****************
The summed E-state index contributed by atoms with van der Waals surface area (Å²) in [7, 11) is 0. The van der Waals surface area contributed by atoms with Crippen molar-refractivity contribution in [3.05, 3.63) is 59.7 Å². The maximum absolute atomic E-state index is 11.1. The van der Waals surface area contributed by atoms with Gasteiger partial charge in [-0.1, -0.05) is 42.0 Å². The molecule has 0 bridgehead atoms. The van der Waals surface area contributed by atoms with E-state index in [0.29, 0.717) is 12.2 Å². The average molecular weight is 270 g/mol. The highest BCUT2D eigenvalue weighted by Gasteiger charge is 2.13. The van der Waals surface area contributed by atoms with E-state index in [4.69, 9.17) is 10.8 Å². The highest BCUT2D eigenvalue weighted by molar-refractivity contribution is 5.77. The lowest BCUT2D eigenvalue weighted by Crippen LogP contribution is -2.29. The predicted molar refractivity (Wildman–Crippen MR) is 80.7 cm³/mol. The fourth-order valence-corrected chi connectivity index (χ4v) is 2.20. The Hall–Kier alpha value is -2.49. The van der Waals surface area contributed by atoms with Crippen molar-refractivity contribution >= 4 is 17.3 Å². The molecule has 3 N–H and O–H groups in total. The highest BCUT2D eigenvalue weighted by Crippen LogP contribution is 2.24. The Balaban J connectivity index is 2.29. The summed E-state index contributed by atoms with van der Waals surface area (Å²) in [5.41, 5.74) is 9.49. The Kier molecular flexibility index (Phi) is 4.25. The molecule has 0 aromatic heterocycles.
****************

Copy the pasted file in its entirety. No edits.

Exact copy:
The summed E-state index contributed by atoms with van der Waals surface area (Å²) in [7, 11) is 0. The van der Waals surface area contributed by atoms with Crippen molar-refractivity contribution in [3.05, 3.63) is 59.7 Å². The maximum absolute atomic E-state index is 11.1. The van der Waals surface area contributed by atoms with Gasteiger partial charge in [-0.1, -0.05) is 42.0 Å². The molecule has 0 bridgehead atoms. The van der Waals surface area contributed by atoms with E-state index in [0.29, 0.717) is 12.2 Å². The average molecular weight is 270 g/mol. The highest BCUT2D eigenvalue weighted by Gasteiger charge is 2.13. The van der Waals surface area contributed by atoms with E-state index in [4.69, 9.17) is 10.8 Å². The highest BCUT2D eigenvalue weighted by molar-refractivity contribution is 5.77. The lowest BCUT2D eigenvalue weighted by Crippen LogP contribution is -2.29. The predicted molar refractivity (Wildman–Crippen MR) is 80.7 cm³/mol. The fourth-order valence-corrected chi connectivity index (χ4v) is 2.20. The Hall–Kier alpha value is -2.49. The van der Waals surface area contributed by atoms with Crippen molar-refractivity contribution >= 4 is 17.3 Å². The molecule has 3 N–H and O–H groups in total. The highest BCUT2D eigenvalue weighted by Crippen LogP contribution is 2.24. The Balaban J connectivity index is 2.29. The summed E-state index contributed by atoms with van der Waals surface area (Å²) in [5.41, 5.74) is 9.49. The Kier molecular flexibility index (Phi) is 4.25. The molecule has 0 aromatic heterocycles.